This was a really fun project, perfect for my level of weaving expertise - which is not much. I think this is the fifth warp that has been on my loom since I have owned it.
Since the yarn was not expensive ($15 for everything) and there was no sizing pressure, I could just relax and enjoy the entire process. I am so glad that Leigh inspired me do do this. We all need to have this sort of project that is not intended to be impressive, but just to enjoy. In fact, I am so tempted to go out and beam up another couple of blankets while the weather is temperate. Pretty soon, I won't be able to weave because it will be too cold in the
Width in reed: 36"
Warp length: 3.5 yds
Finished width before washing: 32"
Finished length before washing: 90"
Yarn: Bernat Baby Coordinates, Self Striping in Pink and Purple, 404 yds per skein = 5.25 oz, Sport Weight, Yarn weight symbol 3
Number of skeins used: 5 for weaving, 1 for edgings.
Sett: 8 epi
Warp ends: 292 last 2 dents doubled on each side for selvage.
PPI: half at 8 and half at about 12
Weave Structure: Plain Weave
Breakthroughs: It is possible to get a warp on the loom without missed dents and crossed threads. This is a first for me and I hope a trend.
- Watch PPI when beating. Aim for balance.
- When using a patterned yarn, pay close attention to the way the shuttle bobbins are begun and stopped to avoid uneven patterns or striping in the final woven project.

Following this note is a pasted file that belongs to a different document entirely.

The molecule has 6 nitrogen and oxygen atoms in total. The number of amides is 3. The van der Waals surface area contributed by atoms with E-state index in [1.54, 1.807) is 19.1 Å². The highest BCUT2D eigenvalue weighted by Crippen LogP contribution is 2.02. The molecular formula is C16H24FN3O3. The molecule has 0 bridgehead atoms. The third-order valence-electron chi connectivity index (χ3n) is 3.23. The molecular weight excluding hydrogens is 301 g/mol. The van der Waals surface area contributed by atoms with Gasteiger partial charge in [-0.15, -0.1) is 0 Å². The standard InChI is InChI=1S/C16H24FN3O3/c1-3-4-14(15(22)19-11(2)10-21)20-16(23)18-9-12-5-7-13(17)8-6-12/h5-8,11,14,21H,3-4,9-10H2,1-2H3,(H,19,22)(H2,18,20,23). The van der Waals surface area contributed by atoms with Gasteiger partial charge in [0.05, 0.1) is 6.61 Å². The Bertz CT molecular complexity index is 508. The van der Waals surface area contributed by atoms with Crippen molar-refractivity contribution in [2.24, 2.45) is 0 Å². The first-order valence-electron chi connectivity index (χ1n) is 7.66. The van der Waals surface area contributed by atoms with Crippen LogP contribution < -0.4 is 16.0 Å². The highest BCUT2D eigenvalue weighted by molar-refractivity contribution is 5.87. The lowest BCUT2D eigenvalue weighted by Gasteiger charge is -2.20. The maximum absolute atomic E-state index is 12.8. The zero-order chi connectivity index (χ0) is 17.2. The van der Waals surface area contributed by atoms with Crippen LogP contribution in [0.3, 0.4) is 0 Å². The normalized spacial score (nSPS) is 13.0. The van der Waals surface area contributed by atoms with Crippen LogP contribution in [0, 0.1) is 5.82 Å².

When I finished weaving the length for the first blanket, I noticed I was really eating up the weft yarn. I finally realized that my PPI was about 12 instead of being an even 8 to match the sett. So, on the second blanket, I made an effort to beat more lightly and get to about 8 PPI.
I was then worried that the first blanket was going to feel like a board when it came off the loom. After washing and drying, I can not tell that much difference between the two. Both are nice. When I examine the second one I can tell the PPI is looser, and the hand is more drapey, but the first one is fine as well. The babies who get them should be very snugly.
The crochet edgings are done and I have blocked both blankets. It has been a while since I crocheted, and I had forgotten the rules for spacing the initial row of single crochets.
On the first blanket, I got the single crochets too close together. When the rest of the edging was added, it rippled a little bit. So, on the second blanket I stretched the sc's out a bit and when I got finished the edge was pulling in a little.
This was all fixed with steam. Both of them look wonderful after blocking. The edgings took almost an entire skein of yarn. Crochet really eats it up.
Blanket 1: Base row 1 - Begin in the middle of one side,SC around blanket edge, 3 SC in corners, sl ends together c2, turn. R2 - HDC around 3 HDC in corners, sl end together. Ch 3 turn. R3 - *Skip 2 st, 3 DC in next st. Repeat from * around. At corners add a ch 1 between the DC clusters and make them come out close to the corner. Join with a sl st. Ch 1 Do not turn. R4 - Crab stitch around putting 1 st in the top of each DC from the row below and 1 in corners. To crab stitch, work sc from left to right - opposite the normal direction
Blanket 2: Base row 1 - Begin in the middle of one side,SC around blanket edge, 3 SC in corners, sl ends together c1, turn. R2 - Sc around with 3 SC in corners sl ends together. R3 - HDC around, 3 HDC in corners, sl ends together, ch1 turn. R4 - SC around, 3 SC in corners, Sl end together, c3 turn. R5 - 2 DC in same stitch as Ch, (sk 2, Ch3, 2DC in next S). Repeat between () around. Fasten off.